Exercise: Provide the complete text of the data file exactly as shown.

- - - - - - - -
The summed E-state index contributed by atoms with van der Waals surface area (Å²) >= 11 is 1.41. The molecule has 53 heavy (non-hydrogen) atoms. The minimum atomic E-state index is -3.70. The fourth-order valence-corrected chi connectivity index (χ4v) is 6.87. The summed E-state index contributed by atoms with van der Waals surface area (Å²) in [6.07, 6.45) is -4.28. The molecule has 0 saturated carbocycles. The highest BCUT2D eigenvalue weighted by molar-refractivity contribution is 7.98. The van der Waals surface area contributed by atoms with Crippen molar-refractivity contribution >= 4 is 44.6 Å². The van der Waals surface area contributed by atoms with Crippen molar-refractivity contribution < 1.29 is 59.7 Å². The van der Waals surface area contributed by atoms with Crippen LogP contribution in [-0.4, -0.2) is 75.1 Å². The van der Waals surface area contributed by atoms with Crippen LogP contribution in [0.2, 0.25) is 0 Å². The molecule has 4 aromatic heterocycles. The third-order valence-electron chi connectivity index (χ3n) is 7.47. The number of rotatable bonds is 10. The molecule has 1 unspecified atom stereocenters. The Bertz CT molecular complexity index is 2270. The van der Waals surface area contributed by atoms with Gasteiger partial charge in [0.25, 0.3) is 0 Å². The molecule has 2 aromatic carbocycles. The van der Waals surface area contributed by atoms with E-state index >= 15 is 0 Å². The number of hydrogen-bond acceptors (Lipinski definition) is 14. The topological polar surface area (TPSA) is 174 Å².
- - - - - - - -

The summed E-state index contributed by atoms with van der Waals surface area (Å²) >= 11 is 1.41. The molecule has 53 heavy (non-hydrogen) atoms. The minimum atomic E-state index is -3.70. The fourth-order valence-corrected chi connectivity index (χ4v) is 6.87. The summed E-state index contributed by atoms with van der Waals surface area (Å²) in [6.07, 6.45) is -4.28. The molecule has 0 saturated carbocycles. The highest BCUT2D eigenvalue weighted by molar-refractivity contribution is 7.98. The van der Waals surface area contributed by atoms with Crippen molar-refractivity contribution >= 4 is 44.6 Å². The van der Waals surface area contributed by atoms with Crippen molar-refractivity contribution < 1.29 is 59.7 Å². The van der Waals surface area contributed by atoms with Crippen LogP contribution in [-0.4, -0.2) is 75.1 Å². The van der Waals surface area contributed by atoms with Crippen LogP contribution in [0.2, 0.25) is 0 Å². The molecule has 4 aromatic heterocycles. The third-order valence-electron chi connectivity index (χ3n) is 7.47. The number of rotatable bonds is 10. The molecule has 1 unspecified atom stereocenters. The Bertz CT molecular complexity index is 2270. The van der Waals surface area contributed by atoms with Gasteiger partial charge in [0.25, 0.3) is 0 Å². The molecule has 2 aromatic carbocycles. The van der Waals surface area contributed by atoms with E-state index >= 15 is 0 Å². The number of hydrogen-bond acceptors (Lipinski definition) is 14. The topological polar surface area (TPSA) is 174 Å².